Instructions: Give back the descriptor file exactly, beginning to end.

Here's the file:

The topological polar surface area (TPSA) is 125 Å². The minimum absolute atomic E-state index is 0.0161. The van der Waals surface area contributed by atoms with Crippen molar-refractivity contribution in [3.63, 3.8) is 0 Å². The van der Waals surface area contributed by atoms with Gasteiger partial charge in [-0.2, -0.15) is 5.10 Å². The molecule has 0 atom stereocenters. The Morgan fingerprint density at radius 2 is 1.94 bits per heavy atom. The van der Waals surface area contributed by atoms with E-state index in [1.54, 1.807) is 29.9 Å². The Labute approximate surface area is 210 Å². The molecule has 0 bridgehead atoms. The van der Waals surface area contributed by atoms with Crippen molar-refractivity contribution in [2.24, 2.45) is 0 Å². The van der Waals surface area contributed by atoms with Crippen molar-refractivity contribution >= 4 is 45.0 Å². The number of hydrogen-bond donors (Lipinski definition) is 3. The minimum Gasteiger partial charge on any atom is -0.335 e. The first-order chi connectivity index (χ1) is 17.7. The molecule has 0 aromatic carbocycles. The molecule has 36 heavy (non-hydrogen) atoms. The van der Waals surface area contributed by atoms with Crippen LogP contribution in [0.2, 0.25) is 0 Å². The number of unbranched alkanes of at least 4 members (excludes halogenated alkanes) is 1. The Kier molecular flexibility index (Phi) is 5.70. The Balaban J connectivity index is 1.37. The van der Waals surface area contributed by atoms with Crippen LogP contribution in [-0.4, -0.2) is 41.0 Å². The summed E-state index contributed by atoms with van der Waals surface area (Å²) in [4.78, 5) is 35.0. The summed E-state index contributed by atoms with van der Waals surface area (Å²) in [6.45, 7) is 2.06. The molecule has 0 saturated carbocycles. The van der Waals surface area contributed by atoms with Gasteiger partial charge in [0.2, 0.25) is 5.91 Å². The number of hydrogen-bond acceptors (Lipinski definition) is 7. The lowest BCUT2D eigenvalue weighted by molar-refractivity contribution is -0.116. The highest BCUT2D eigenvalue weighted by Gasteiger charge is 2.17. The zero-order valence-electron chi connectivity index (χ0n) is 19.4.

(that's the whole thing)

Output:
The topological polar surface area (TPSA) is 125 Å². The minimum absolute atomic E-state index is 0.0161. The van der Waals surface area contributed by atoms with Crippen molar-refractivity contribution in [3.63, 3.8) is 0 Å². The van der Waals surface area contributed by atoms with Gasteiger partial charge in [-0.2, -0.15) is 5.10 Å². The molecule has 0 atom stereocenters. The Morgan fingerprint density at radius 2 is 1.94 bits per heavy atom. The van der Waals surface area contributed by atoms with E-state index in [1.54, 1.807) is 29.9 Å². The Labute approximate surface area is 210 Å². The molecule has 0 bridgehead atoms. The van der Waals surface area contributed by atoms with Crippen molar-refractivity contribution in [2.24, 2.45) is 0 Å². The van der Waals surface area contributed by atoms with Crippen molar-refractivity contribution >= 4 is 45.0 Å². The number of hydrogen-bond donors (Lipinski definition) is 3. The minimum Gasteiger partial charge on any atom is -0.335 e. The first-order chi connectivity index (χ1) is 17.7. The molecule has 0 aromatic carbocycles. The molecule has 36 heavy (non-hydrogen) atoms. The van der Waals surface area contributed by atoms with Crippen LogP contribution in [0.2, 0.25) is 0 Å². The number of unbranched alkanes of at least 4 members (excludes halogenated alkanes) is 1. The Kier molecular flexibility index (Phi) is 5.70. The Balaban J connectivity index is 1.37. The van der Waals surface area contributed by atoms with Crippen LogP contribution in [-0.4, -0.2) is 41.0 Å². The summed E-state index contributed by atoms with van der Waals surface area (Å²) in [4.78, 5) is 35.0. The summed E-state index contributed by atoms with van der Waals surface area (Å²) in [6.45, 7) is 2.06. The molecule has 0 saturated carbocycles. The van der Waals surface area contributed by atoms with Gasteiger partial charge in [0.2, 0.25) is 5.91 Å². The number of hydrogen-bond acceptors (Lipinski definition) is 7. The lowest BCUT2D eigenvalue weighted by molar-refractivity contribution is -0.116. The highest BCUT2D eigenvalue weighted by Gasteiger charge is 2.17. The zero-order valence-electron chi connectivity index (χ0n) is 19.4.